GLOBAL POLICIES AND LOCAL PRACTICE: LOOSE AND TIGHT COUPLINGS IN MULTI-STAKEHOLDER INITIATIVES
ACRN research correspondent Berta van Schoor reviews a paper on how multi-stakeholder initiatives (MSIs) can be linked to network theory.
How can issues, such as environmental damage, child labor, and corruption, be tackled most effectively? The author explains that many of today’s social problems reflect in fact transnational governance challenges. In the age of globalization, MSIs are often discussed as a new governance mechanism, capable of tackling such transnational governance challenges. In his article, Rasche presents a new approach on how to conceptualize MSIs, linking these initiatives to network theory. The author claims that so far most analyses have overemphasized the role of actors in MSI and neglected the processes of organizing within MSIs. This flaw can be overcome by applying the theory of local and global networks to MSIs.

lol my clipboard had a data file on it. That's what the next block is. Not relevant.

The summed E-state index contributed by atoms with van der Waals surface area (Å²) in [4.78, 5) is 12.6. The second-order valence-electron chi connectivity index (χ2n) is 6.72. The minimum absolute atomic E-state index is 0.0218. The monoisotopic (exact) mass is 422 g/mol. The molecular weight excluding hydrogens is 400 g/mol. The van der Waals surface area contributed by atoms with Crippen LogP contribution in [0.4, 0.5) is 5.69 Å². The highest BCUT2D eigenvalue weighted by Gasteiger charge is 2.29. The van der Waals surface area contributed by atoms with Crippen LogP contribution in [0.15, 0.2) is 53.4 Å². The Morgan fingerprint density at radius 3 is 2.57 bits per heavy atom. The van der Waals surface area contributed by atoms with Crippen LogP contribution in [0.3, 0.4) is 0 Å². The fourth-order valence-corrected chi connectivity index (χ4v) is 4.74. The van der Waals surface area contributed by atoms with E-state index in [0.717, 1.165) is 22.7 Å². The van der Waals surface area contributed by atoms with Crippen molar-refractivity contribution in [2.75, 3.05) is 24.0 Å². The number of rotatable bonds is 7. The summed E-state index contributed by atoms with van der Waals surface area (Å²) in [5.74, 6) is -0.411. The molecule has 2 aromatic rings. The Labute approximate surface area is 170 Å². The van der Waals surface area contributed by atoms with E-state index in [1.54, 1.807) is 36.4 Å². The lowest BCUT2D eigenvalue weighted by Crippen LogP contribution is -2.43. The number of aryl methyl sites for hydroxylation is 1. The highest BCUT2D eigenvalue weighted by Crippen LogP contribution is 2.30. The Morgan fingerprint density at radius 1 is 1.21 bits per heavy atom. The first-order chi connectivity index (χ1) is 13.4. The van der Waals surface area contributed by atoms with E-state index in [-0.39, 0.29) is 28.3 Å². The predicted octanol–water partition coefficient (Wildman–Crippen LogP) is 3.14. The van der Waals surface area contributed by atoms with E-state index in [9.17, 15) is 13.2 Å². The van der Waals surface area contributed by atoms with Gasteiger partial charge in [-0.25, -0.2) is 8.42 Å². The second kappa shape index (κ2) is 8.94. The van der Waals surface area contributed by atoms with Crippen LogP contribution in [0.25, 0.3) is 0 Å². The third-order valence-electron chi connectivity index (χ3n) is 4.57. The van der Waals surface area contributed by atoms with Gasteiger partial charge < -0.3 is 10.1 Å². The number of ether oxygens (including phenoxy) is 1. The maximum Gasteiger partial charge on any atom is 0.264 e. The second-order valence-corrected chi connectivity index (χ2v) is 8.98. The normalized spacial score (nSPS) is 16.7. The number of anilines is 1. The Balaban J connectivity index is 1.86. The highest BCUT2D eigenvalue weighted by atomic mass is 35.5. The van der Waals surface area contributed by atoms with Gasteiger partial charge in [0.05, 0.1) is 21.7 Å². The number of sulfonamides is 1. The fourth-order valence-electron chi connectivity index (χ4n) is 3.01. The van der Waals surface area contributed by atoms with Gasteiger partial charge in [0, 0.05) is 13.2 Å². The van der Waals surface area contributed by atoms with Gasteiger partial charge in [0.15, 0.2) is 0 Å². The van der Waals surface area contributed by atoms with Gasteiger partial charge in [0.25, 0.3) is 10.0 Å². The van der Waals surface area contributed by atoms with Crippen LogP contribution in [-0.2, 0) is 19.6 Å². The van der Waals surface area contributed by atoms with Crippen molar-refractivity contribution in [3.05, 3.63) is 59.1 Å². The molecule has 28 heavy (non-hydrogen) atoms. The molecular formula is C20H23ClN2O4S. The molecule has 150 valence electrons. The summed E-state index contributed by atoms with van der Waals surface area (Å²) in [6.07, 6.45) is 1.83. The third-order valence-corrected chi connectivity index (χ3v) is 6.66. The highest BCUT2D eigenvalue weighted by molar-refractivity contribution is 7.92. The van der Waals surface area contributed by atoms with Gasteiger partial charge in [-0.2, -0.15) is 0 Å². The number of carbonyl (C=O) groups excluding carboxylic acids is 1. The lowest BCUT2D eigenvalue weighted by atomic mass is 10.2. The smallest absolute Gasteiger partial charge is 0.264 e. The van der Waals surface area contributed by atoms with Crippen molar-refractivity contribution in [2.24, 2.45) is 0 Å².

This paper extends scholarship on multi-stakeholder initiatives (MSIs) in the context of corporate social responsibility in three ways. First, I outline a framework to analyze the strength of couplings between actors participating in MSIs. Characterizing an MSI as consisting of numerous local networks that are embedded in a wider global network, I argue that tighter couplings (within local networks) and looser couplings (between local networks) coexist. Second, I suggest that this coexistence of couplings enables MSIs to generate policy outcomes which address the conditions of a transnational regulatory context. I argue that MSIs' way of organizing enables them to cope with three challenges: the stability, flexibility, and legitimacy of governance. Reflecting on these challenges, the article identifies a number of problems related to MSIs' role in transnational governance. Third, I discuss the UN Global Compact as an illustrative case and examine problems and opportunities related to its stability, flexibility, and legitimacy.
Andreas Rasche (2012), "Global Policies and Local Practice: Loose and Tight Couplings in Multi-Stakeholder Initiatives", Business Ethics Quarterly 22 (4), S. 679–708.